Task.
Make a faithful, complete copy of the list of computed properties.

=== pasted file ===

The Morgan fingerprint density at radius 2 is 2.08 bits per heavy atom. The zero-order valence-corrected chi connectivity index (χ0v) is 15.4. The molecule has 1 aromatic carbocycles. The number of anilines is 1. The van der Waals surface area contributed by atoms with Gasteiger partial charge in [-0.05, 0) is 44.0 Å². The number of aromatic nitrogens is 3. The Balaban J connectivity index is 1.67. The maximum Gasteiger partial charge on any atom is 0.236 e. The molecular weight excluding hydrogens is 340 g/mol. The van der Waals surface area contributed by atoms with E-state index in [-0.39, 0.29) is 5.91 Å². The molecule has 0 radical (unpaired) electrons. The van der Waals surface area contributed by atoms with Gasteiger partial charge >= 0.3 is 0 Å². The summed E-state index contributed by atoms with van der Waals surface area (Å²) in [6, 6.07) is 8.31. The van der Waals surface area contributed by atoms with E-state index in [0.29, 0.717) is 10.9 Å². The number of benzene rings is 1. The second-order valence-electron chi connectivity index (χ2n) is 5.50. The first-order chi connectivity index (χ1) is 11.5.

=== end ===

The Morgan fingerprint density at radius 2 is 2.08 bits per heavy atom. The zero-order valence-corrected chi connectivity index (χ0v) is 15.4. The molecule has 1 aromatic carbocycles. The number of anilines is 1. The van der Waals surface area contributed by atoms with Gasteiger partial charge in [-0.05, 0) is 44.0 Å². The number of aromatic nitrogens is 3. The Balaban J connectivity index is 1.67. The maximum Gasteiger partial charge on any atom is 0.236 e. The molecular weight excluding hydrogens is 340 g/mol. The van der Waals surface area contributed by atoms with E-state index in [-0.39, 0.29) is 5.91 Å². The molecule has 0 radical (unpaired) electrons. The van der Waals surface area contributed by atoms with Gasteiger partial charge >= 0.3 is 0 Å². The summed E-state index contributed by atoms with van der Waals surface area (Å²) in [6, 6.07) is 8.31. The van der Waals surface area contributed by atoms with E-state index in [0.29, 0.717) is 10.9 Å². The number of benzene rings is 1. The second-order valence-electron chi connectivity index (χ2n) is 5.50. The first-order chi connectivity index (χ1) is 11.5.